Jesus must have heard the questions John sent through his disciples with great sadness. His mind was on Isaiah’s words when he sent back an answer: “Tell him what you see. The eyes of the blind are being opened, the ears of the deaf unstopped, the lame are walking. John is to make up his own mind according to the evidence.”

We don’t know what John said when he heard the echoes of Isaiah in Jesus’ words, but the image of the kingdom he and Jesus had hoped for must have returned to him even in that dungeon: a kingdom not of power and vengeance and military overthrow of the enemy, but a kingdom of repentance, where goodness and mercy prevail and wrongs are made right. What longing must have filled John. One hopes that he found the answer encouraging and that he met his death in that forbidding prison with hope and courage.

It all comes back to a clash of kingdoms — the one practiced by Herod, the high priests, and the Romans; it is a kingdom full of earthly power that is based on fear and violence. The other is a kingdom according to God’s holy plan for peace and good will, where no violence can be accepted or practiced. Such a kingdom of heaven was being lived and proclaimed by Jesus. There seems little question in this Matthew passage that Jesus expected this kind of kingdom of no violence to be established by him during his lifetime. It did not happen. St. James in his letter reminds us that the expectation of the early church continued as they waited for Jesus’ return; “the coming of the Lord is near,” James tells his readers. And that comforted them.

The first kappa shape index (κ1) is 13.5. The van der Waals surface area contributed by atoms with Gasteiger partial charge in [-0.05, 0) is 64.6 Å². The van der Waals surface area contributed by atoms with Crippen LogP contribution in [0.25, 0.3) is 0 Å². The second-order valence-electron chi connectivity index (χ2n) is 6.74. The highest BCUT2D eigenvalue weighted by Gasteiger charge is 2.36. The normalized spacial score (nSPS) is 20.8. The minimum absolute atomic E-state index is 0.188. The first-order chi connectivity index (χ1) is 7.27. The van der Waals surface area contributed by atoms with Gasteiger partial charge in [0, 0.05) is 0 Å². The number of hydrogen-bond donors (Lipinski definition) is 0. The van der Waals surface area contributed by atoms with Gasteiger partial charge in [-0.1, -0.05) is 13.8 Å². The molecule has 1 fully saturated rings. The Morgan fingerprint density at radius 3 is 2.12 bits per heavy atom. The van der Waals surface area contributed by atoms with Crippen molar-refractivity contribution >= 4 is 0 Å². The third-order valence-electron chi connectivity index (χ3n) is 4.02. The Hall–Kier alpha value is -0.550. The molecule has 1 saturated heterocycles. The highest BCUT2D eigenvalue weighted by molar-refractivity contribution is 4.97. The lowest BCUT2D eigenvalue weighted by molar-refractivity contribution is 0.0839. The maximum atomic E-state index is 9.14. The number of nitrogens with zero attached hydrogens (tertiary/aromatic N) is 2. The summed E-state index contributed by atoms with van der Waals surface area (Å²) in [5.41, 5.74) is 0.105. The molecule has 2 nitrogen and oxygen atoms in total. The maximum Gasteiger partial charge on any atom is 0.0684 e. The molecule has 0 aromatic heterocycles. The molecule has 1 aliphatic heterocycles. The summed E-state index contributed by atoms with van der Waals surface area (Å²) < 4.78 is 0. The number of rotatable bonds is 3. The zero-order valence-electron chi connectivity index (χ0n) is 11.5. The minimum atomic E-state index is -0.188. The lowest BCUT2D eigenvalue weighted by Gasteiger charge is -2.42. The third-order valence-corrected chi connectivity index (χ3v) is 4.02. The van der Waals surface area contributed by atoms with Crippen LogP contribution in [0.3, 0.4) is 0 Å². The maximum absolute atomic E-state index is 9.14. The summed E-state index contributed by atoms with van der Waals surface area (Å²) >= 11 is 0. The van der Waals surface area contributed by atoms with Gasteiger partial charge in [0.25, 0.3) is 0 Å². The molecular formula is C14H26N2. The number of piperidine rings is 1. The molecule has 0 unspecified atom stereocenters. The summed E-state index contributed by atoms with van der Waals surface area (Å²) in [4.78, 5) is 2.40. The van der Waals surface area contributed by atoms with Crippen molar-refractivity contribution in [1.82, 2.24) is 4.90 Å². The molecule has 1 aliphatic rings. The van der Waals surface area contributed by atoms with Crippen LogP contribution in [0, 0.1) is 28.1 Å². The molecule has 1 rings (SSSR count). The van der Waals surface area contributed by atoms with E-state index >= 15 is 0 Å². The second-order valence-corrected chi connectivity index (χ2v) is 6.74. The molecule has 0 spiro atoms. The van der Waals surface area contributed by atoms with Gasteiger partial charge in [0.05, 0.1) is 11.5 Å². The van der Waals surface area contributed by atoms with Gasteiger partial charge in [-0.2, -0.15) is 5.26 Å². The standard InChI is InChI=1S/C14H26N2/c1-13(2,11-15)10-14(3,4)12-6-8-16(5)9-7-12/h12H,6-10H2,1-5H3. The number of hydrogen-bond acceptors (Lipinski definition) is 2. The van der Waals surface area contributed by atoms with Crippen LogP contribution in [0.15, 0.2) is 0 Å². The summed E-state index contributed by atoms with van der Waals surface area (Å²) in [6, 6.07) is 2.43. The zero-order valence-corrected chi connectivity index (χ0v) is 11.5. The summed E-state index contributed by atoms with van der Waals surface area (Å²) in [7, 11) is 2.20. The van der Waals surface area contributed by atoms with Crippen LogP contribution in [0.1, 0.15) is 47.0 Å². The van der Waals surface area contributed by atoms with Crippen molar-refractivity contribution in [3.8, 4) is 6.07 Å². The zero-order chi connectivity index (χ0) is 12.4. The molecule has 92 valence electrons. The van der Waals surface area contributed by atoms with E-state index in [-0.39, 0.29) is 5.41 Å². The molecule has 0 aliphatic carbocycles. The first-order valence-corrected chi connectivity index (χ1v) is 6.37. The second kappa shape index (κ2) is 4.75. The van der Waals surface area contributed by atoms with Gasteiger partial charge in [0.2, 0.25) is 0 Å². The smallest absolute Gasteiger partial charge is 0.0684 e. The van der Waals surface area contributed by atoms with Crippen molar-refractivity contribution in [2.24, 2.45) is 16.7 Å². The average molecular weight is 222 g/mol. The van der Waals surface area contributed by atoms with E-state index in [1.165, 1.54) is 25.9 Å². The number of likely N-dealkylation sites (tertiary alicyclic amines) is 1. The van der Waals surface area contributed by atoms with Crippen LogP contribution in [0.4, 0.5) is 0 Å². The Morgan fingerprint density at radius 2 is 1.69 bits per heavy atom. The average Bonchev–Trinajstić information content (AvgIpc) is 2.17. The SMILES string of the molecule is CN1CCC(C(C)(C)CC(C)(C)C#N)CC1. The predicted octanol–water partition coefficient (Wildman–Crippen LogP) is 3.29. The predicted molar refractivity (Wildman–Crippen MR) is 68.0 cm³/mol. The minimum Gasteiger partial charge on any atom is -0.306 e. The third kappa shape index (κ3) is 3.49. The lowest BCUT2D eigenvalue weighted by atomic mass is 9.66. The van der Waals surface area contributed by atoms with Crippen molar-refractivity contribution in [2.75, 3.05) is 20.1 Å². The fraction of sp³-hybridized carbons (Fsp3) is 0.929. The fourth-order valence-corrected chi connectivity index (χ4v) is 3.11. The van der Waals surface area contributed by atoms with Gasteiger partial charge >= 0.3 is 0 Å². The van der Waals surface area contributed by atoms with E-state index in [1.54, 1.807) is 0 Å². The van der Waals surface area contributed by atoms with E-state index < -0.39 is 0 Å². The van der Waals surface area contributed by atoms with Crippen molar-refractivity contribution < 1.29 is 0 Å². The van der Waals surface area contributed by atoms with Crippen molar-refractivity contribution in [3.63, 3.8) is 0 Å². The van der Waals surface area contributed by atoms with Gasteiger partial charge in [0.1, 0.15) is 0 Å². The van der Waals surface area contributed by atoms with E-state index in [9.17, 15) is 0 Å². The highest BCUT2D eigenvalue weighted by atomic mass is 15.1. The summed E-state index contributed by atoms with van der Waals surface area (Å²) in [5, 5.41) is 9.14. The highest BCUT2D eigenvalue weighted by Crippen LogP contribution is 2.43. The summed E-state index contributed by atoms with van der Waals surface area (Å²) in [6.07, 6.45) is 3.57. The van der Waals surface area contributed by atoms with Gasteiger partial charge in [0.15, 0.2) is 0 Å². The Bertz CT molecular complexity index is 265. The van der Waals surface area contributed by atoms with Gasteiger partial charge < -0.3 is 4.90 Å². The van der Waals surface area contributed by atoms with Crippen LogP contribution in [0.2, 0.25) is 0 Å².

What comforts us now? Where do we pin our hopes? Flags fly from cars and windows and doors-as the symbol of power. Yet, we must ask the question: “What kind of power do these flags proclaim?” It is very difficult to know, because in times of fear, icons become idols. What is our expectation this Advent? For whose coming are we waiting?

If our hope is based on military power and on our conviction that only we as a nation are in the right, we need to examine very carefully the answer Jesus sent back to John. If our answer is based on Jesus’ vision of a kingdom of peace where good is accomplished without violence, then we, too, are fools. But the promise is that we will not go astray.

When Jesus’ mission ended on the despised cross, everyone must have thought he had been a fool. The cross is a scandal to the Jews, St. Paul tells us, and foolishness to the Greeks. Both the scandal and the foolishness persist-pitted against power, violence, and trusting in ourselves. Which way do we choose this Advent?

Only the hope expressed by Isaiah — that the Holy Way of God protects God’s people (and fools) can help us get by. The choice we make this Advent has to be made by us, by our own vision of the kingdom. As Jesus said to John, we must answer the question for ourselves. We look at the way of Jesus and we look at the way of the world. Which one do we prefer?

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Christopher Sikkema